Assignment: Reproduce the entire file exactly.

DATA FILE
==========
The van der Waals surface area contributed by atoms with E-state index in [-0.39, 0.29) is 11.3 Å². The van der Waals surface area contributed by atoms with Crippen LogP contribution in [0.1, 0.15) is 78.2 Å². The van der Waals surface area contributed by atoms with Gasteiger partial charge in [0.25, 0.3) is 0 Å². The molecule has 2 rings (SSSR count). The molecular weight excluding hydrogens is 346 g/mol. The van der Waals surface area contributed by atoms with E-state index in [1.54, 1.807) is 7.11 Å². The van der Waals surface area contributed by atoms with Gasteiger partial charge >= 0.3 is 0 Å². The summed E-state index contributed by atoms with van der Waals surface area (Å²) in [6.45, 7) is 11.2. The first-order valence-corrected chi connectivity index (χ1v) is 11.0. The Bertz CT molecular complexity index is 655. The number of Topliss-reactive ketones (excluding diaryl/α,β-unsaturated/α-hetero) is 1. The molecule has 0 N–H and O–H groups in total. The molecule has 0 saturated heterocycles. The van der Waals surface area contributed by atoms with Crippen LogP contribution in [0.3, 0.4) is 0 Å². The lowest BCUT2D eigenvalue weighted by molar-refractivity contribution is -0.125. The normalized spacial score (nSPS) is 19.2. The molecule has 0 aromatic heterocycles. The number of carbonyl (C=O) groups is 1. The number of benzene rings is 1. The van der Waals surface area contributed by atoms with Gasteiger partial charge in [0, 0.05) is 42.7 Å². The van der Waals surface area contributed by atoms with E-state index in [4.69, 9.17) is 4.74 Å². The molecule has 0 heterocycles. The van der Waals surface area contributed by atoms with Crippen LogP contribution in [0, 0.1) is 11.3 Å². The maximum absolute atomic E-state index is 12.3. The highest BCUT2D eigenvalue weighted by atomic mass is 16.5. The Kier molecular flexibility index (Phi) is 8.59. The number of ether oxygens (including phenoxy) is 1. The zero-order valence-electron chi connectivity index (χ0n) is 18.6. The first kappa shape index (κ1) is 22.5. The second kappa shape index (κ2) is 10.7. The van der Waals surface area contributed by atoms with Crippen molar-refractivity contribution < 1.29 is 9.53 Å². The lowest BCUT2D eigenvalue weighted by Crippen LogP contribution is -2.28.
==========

The van der Waals surface area contributed by atoms with E-state index in [-0.39, 0.29) is 11.3 Å². The van der Waals surface area contributed by atoms with Crippen LogP contribution in [0.1, 0.15) is 78.2 Å². The van der Waals surface area contributed by atoms with Gasteiger partial charge in [0.25, 0.3) is 0 Å². The molecule has 2 rings (SSSR count). The molecular weight excluding hydrogens is 346 g/mol. The van der Waals surface area contributed by atoms with E-state index in [1.54, 1.807) is 7.11 Å². The van der Waals surface area contributed by atoms with Gasteiger partial charge >= 0.3 is 0 Å². The summed E-state index contributed by atoms with van der Waals surface area (Å²) in [6.45, 7) is 11.2. The first-order valence-corrected chi connectivity index (χ1v) is 11.0. The Bertz CT molecular complexity index is 655. The number of Topliss-reactive ketones (excluding diaryl/α,β-unsaturated/α-hetero) is 1. The molecule has 0 N–H and O–H groups in total. The molecule has 0 saturated heterocycles. The van der Waals surface area contributed by atoms with Crippen LogP contribution in [0.3, 0.4) is 0 Å². The lowest BCUT2D eigenvalue weighted by molar-refractivity contribution is -0.125. The normalized spacial score (nSPS) is 19.2. The molecule has 0 aromatic heterocycles. The number of carbonyl (C=O) groups is 1. The number of benzene rings is 1. The van der Waals surface area contributed by atoms with Gasteiger partial charge in [0, 0.05) is 42.7 Å². The van der Waals surface area contributed by atoms with E-state index in [4.69, 9.17) is 4.74 Å². The molecule has 0 heterocycles. The van der Waals surface area contributed by atoms with Crippen LogP contribution in [0, 0.1) is 11.3 Å². The maximum absolute atomic E-state index is 12.3. The highest BCUT2D eigenvalue weighted by atomic mass is 16.5. The Kier molecular flexibility index (Phi) is 8.59. The number of ether oxygens (including phenoxy) is 1. The zero-order valence-electron chi connectivity index (χ0n) is 18.6. The first kappa shape index (κ1) is 22.5. The second kappa shape index (κ2) is 10.7. The van der Waals surface area contributed by atoms with Crippen molar-refractivity contribution < 1.29 is 9.53 Å². The lowest BCUT2D eigenvalue weighted by Crippen LogP contribution is -2.28.